The wet plate collodion process is becoming increasingly popular as photographers search for more unique, and equally eye-catching ways of taking photos. This almost abandoned technique was once the most advanced photographic process available, but was overtaken by dry plates, celluloid film and more recently digital photography. The effect is highly sought after because of the amazing quality of detail it adds to portraits. Here’s how you can apply the wet plate collodion effect to any portrait in Photoshop.
The wet plate collodion process requires glass plates to be coated, sensitised, exposed and developed within a window of roughly fifteen minutes. The plates must remain moist in this time. Exposure times in the 1900s were slow because of the light sensitivity of the plates. This meant portrait sitters had to sit incredibly still with a head brace holding their head still.
The best images to use for this technique are head and shoulders portraits. Waist level portraits can work well, but the wider the image the more difficult masking of the blur Layers becomes. You’ll also need a texture image of something like peeling paint, rust or a grungy wall. A wet plate rebate is also useful to create the edges – these can be found online. Here’s how to create a wet plate collodion effect in Photoshop. Check out the video tutorial below and scroll down to read written tutorial.
Wet plate collodion video tutorial
Wet plate collodion effect tutorial
1. Apply High Pass sharpening
Open your portrait image in Photoshop and press Ctrl+J to copy the Background to a new Layer. Next go to Filter>Other>High Pass and set the Radius to 10 Pixels for a head and shoulders shot, or 5 Pixels for a waist level portrait. Now go to the Layers panel and click on the Blending modes dropdown menu at the top that’s set to normal by default, and select Overlay from the list of options.
2. Add Lens and Movement Blur
Hold down Ctrl+Shift+Alt+E to merge the visble Layers into a new Layer at the top of the stack. This will now be active. We need to do this because adding blur to the previous Layer will not show up. Next Go to Filter>Blur>Lens Blur on the main Photoshop menu and use all of the default settings except for Radius, which should be set to 60. Click OK. Go back to the menu and click on Filter>Blur>Motion Blur. When the dialogue box opens set the Angle to 10, Distance to 50 and hit OK.
3. Mask out an area of blur
Click on the Layer mask icon at he bottom of the Layers panel to Add layer mask – it’s the icon showing a rectangle with a circle in the centre. Press D on the keyboard to set the foreground and background colours to black & white. If white appears in the foreground hit X to switch to black. Now press B on the keyboard and select a large soft edge brush (around 1500 px) to mask out blur over the central part of the face. If you make a mistake press X to bring white to the foreground and paint over the offending area. Take time when doing this because what you’re aiming for is a believable shallow depth-of-field effect.
4.Convert to black & white with the Channel Mixer
Click on the adjustment layer icon at the bottom of the the Layers palette – it’s the half-black half-white circle. Select Channel Mixer from the list of options. Next check the Monochrome box to convert the image to black & white. Now it’s time to create the highly detailed skin effect, so as a starting point set Red to -100, Green to 0 and Blue to 200. Now move the red slider to the right until the image is as bright as you’d like it to be. If highlights are blowing out drag the Green slider to the left. My final settings for this portrait were Red -56, Green -22 and Blue 200. All images are different so you’ll have to experiment on an image by image basis.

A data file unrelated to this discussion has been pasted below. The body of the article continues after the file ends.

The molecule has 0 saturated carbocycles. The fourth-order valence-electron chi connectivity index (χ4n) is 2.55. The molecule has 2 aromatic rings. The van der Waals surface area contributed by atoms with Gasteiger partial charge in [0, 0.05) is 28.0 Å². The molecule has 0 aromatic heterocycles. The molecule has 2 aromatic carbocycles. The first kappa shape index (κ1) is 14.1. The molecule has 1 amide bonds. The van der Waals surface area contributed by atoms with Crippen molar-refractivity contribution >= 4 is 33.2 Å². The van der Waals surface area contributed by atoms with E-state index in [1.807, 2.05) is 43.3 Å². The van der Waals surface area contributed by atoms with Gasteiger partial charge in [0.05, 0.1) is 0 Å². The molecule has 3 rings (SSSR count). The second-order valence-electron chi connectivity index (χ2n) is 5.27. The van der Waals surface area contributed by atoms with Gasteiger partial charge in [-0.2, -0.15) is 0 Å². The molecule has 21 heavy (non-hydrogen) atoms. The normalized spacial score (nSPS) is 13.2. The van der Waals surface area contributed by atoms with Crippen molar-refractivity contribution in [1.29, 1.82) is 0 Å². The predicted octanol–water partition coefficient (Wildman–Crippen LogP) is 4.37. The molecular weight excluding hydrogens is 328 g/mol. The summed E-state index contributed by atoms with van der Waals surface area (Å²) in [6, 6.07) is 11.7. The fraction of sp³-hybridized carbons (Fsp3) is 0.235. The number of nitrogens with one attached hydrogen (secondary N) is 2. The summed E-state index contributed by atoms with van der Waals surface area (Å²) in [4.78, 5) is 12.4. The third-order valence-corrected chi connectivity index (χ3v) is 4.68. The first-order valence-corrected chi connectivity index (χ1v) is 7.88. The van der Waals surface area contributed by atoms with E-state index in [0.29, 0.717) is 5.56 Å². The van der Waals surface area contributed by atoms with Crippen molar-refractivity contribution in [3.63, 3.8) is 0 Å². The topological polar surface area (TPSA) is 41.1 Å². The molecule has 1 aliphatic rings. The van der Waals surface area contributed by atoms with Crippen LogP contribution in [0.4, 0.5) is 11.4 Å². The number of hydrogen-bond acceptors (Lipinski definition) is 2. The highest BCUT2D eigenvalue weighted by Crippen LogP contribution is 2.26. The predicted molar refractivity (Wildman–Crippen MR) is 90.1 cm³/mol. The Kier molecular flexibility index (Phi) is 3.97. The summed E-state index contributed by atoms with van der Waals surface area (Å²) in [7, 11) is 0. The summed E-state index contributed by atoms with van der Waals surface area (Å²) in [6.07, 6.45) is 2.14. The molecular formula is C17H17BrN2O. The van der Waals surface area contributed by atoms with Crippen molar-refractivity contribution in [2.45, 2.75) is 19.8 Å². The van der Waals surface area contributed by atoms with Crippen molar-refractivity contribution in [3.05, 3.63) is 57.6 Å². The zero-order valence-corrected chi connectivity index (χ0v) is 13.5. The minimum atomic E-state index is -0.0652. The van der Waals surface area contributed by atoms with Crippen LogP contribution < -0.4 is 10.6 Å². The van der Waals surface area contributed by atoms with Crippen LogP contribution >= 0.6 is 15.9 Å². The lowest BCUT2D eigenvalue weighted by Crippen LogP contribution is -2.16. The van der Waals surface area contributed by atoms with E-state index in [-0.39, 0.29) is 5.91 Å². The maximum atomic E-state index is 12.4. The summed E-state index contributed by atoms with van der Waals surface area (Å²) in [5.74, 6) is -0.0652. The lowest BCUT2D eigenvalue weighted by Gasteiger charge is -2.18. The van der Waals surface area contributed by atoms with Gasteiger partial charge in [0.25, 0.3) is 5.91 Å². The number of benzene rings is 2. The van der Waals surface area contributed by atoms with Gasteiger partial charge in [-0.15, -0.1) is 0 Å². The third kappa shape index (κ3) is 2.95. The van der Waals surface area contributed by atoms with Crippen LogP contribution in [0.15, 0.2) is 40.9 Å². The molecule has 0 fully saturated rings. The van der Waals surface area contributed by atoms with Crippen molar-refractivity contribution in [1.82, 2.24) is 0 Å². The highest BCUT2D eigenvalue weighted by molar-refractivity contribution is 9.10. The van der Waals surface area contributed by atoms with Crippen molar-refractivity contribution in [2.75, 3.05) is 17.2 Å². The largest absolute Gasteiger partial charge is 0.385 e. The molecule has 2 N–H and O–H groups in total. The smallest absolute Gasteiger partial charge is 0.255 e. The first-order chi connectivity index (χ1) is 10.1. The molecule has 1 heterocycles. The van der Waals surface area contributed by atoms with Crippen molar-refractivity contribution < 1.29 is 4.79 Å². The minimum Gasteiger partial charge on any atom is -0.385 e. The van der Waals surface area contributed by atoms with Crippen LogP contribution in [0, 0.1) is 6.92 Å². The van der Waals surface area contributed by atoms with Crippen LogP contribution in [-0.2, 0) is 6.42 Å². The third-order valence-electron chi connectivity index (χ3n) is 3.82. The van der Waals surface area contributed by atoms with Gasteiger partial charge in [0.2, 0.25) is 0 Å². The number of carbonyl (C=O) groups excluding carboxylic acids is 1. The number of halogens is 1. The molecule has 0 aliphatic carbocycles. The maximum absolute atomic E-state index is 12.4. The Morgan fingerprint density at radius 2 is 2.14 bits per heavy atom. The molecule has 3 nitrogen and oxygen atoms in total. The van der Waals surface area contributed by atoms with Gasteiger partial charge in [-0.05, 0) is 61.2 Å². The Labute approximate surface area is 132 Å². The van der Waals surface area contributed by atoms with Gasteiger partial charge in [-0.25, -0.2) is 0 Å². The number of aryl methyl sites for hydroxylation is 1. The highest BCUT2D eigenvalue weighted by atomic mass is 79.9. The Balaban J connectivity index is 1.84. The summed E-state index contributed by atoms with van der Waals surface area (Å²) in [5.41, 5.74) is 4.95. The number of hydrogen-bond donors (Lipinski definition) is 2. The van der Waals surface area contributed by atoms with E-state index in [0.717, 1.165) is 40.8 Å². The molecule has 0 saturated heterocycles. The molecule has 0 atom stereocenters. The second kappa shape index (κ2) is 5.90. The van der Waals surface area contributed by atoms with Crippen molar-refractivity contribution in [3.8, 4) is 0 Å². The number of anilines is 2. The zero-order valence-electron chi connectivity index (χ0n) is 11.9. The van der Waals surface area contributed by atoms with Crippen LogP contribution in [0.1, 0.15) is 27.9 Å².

5. Lighten and dull the image
Go back to the adjustment layer icon and select Curves from the list of options. Left mouse click in the centre of the curve and drag up and to the left slightly to lighten the image a touch more. Hit OK when you’ve finished. Click on the adjustment layer icon again, and this time select Levels. Set Output to 10 for blacks and 220 for whites. This will dull the image slightly to give it a more authentic look.
6. Select and Copy a texture
Now it’s time to mimic the smugded emulsion effect typical of the wet plate collodion process. Open your texture image and convert it to black & white if it isn’t already. Next hold down Ctrl+A to Select All, then Ctrl+C to Copy. Click on the tab for the portrait image and press Ctrl+V to paste the texture onto the image. Go to the Blending modes menu on the Layers panel and select Multiply from the list to add a degree of transparency to the Layer.
7. Duplicate the texture and change Blending modes
Hold down Ctrl+J to make a copy of the texture Layer, and then press Ctrl+I to invert it. Now go to the blending modes menu and select Screen from the list. Press V on the keyboard, then left mouse click and drag the layer so the two textures are skewed. Hold down Shift and left mouse click on the texture Layer below so both textures are now selected. Press Ctrl+G to group the Layers, and reduce Opacity to around 10-15%
8. Sepia tone the image
Go to the adjustment layer icon and select Photo Filter from the list of options. When the dialogue box opens click on the dropdown menu that’s set to Warming filter (85) by default and select Sepia. Drag the Density slider to the right until it’s set to between 20 – 50% This will give the image a natural warm look. The wet plate collodion effect is now complete. You can now keep all the Layers intact or Flatten the image.
Below is the final result of the wet plate collodion effect in Photoshop. Use the slider to view the before and after images.
[before-after width=”65%” viewer_position=”center” overlay=”false”]
Improve your Photoshop, Elements or Lightroom skills with one-to-one training. Click here to find out more.